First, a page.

Abstract A wheel able to measure the generalized forces at the hub of a race motorcycle has been developed and used. The wheel has a very limited mass. It is made from magnesium with a special structure to sense the forces and provide the required level of stiffness. The wheel has been tested both indoor for preliminary approval and on the track. The three forces and the three moments acting at the hub can be measured with a resolution of 1N and 0.3Nm respectively. A specifically programmed DSP (Digital Signal Processor) embedded in the sensor allows real-time acquisition and processing of the six signals of forces/torques components. The signals are sent via Bluetooth to an onboard receiver connected to the vehicle CAN (Controller Area Network) bus. Each signal is sampled at 200Hz. The wheel can be used to derive the actual tyre characteristics or to record the loads acting at the hub.
2015-04-14
Journal Article
2015-01-1566
Youngil Koh, Kyongsu Yi, Kilsoo Kim
Abstract This paper presents a tire slip-angle based speed control race driver model. In developing a chassis control system for enhancement of high-speed driving performance, analysis of the vehicle-driver interaction at limit handling is one of the main research issues. Thus, a driver model which represents driving characteristics in a racing situation is required to develop a chassis control system. Since a race driver drives a vehicle as fast as possible on a given racing line without losing control, the proposed driver model is developed to ensure a lateral stability. In racing situation, one of the reasons which cause the lateral instabilities is an excessive corner-entry speed. The lateral instability in that moment is hard to handle with only a steering control. To guarantee the lateral stability of the vehicle while maximizing a cornering speed, a desired speed is determined to retain a tire slip-angle that maximizes lateral tire forces without front tire saturation.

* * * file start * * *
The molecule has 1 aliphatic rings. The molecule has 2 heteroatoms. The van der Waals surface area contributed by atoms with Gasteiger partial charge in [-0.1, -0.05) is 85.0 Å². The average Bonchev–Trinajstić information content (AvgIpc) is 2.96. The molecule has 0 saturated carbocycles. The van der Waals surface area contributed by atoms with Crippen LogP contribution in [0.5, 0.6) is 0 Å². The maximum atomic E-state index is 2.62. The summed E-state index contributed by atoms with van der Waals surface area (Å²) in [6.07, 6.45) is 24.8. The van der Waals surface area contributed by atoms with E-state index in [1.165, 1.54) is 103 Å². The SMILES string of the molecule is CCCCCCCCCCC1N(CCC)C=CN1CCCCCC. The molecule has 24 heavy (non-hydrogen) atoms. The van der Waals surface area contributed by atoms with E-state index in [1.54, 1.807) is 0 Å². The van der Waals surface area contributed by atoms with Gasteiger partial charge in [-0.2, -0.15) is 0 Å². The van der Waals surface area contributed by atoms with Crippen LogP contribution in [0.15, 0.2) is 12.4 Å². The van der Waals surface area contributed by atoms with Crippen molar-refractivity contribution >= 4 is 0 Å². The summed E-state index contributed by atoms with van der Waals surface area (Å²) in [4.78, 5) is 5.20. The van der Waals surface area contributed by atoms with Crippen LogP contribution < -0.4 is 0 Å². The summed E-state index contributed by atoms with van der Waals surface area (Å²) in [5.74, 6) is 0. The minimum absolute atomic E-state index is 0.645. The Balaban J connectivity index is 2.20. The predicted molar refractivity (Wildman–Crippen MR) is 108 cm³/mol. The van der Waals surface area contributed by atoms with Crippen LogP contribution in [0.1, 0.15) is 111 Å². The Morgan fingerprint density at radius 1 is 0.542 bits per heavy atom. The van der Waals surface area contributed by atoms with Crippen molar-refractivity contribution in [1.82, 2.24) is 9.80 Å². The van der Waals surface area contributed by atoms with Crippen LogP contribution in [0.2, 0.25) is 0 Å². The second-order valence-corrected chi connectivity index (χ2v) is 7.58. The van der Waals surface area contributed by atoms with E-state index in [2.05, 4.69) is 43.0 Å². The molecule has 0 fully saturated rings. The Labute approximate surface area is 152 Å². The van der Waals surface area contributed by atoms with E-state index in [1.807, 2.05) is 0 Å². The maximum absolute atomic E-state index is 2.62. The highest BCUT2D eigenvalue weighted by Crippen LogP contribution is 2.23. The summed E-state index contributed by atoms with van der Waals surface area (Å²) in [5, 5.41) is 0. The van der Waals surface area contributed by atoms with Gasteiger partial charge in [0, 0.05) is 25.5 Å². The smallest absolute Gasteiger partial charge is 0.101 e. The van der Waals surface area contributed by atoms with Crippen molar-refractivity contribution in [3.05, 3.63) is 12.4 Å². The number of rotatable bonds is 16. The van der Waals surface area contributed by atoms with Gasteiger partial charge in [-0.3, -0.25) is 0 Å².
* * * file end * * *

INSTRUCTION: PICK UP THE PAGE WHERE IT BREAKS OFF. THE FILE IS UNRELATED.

2015-04-14
Technical Paper
2015-01-0727
Udayakumar Rajamanickam, Anshul Singhal, Miller Jothi
Abstract This paper aims at Fiber Reinforced Panel or FRP mold and panel manufacturing of body panel and driver seat for a Formula Society of Automotive Engineers or FSAE racecar. The competition involves designing a Formula 1 type car that lays the standards for a high performance-racing car [1]. This calls for a high Power: Weight ratio. The rules of the competition ensure a mandatory use of an air restrictor with an engine of a maximum capacity of 600cc to reduce the power of the engines [2]. Hence, to compensate for the loss of power the target now shifts to minimizing the car's weight without compromising the strength. The body panel and driver's seat are two most valuable parts as the first adds elegance and aerodynamics to the car while the latter makes it comfortable for the driver to drive the car under high lateral load shifts. Weight reduction in this area is easier as strength is not the dominating factor.